I show up every Sunday with probably a similar expectation that you have. That God will show up in our worship service and there will be a holy moment of awe, of inspiration, of hope, of transformation. But most Sundays feel bumpy and imperfect: we start late, we can’t sing the hymn, the sermon was boring or someone hates the way it was communicated, the bread and wine are distributed in a clumsy way, we forget to pray for someone or the announcements are too long, the kids are restless, the service is too long, there are typos in the bulletin, and all the many ways that worship has mistakes or fails to be inspirational.
I have to remind myself what the purpose of worship is. The purpose of worship is to teach us, form us, and equip us to go out into the world and be witnesses to God’s presence by serving others. Jesus sends the disciples out to feed, heal, and tend to others. We know this because the very end of the service sends us out into the world with a dismissal - instructions for going out as the body of Christ, to love and serve the Lord.
In all the bumpy imperfection of being together in a worshipping community we learn how to be people of faith. Over and over our scripture readings bring us stories of people just like us, imperfect people who are wrestling with other imperfect people, striving to figure out what it means to love and forgive as God does.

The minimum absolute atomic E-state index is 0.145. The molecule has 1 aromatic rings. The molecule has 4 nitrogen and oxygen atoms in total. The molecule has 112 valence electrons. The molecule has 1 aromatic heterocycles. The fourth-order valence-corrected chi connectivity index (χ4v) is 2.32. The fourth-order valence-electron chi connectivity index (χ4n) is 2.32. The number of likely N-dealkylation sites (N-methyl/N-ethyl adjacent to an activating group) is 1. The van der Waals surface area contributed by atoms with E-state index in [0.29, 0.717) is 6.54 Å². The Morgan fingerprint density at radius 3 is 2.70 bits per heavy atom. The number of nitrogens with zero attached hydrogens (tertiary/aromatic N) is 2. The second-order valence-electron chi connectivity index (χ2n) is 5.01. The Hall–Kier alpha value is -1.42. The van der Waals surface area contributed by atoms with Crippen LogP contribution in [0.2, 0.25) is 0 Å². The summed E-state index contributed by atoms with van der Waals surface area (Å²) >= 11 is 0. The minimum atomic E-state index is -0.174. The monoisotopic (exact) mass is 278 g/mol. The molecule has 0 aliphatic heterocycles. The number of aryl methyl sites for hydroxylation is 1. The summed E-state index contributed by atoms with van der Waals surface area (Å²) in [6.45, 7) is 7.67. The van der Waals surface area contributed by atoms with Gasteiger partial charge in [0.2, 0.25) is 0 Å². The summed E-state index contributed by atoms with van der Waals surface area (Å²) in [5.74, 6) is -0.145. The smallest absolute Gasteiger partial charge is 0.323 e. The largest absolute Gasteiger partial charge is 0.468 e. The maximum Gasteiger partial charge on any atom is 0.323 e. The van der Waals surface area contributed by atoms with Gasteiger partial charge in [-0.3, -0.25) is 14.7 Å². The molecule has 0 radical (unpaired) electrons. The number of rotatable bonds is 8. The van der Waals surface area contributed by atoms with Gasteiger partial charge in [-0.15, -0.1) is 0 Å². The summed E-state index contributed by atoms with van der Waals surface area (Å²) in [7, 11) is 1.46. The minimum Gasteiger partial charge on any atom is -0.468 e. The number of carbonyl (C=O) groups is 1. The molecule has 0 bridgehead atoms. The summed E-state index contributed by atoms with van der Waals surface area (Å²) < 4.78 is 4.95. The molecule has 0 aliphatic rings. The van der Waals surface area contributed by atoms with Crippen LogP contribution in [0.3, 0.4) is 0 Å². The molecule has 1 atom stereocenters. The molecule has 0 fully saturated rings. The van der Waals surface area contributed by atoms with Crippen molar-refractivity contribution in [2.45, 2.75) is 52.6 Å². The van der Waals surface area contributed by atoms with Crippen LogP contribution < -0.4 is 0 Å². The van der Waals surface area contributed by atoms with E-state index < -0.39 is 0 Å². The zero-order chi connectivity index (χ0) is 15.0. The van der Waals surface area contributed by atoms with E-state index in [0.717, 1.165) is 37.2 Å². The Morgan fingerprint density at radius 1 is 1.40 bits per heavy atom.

So some of the work we’ve been about this year is exploring what Spirituality is. We’ve found that it’s very difficult to define and even more difficult to describe. But simply put, spirituality is an experience of God, the divine. And no doubt, hoping to experience God in worship is a reasonable hope, even though that is not the purpose of worship. It’s reasonable because worship is our primary opportunity for formation. Experiencing God in worship can be a completely spontaneous event. But its also possible to develop opportunities in worship to help increase our capacity to listen and our awareness of what we are hearing, so that we can recognize God when God speaks.
In your worship bulletin is a Spiritual Style Sorter. It has 12 questions with multiple choice responses. Each of the four choices correlate to a type of spirituality: thinking, feeling, doing, being. Some spirituality is experienced intellectually in study, reading, thinking. Some spirituality is experienced in feelings - an interior movement. Some in doing something and some in just being, like prayer and meditation. There is no right answer, no judgement.
Please fill it out, choosing the best response you can, the one that comes closest to what you think. I will collate these and share the responses with you to give us a sense of where we are as a congregation. If you want to know where you stand individually put your name on the paper and I’ll get back to you. Take a few minutes now to answer the questions and leave your responses in this basket or put them in the collection plate.
a reflection on the Matthew 18 for Proper 19A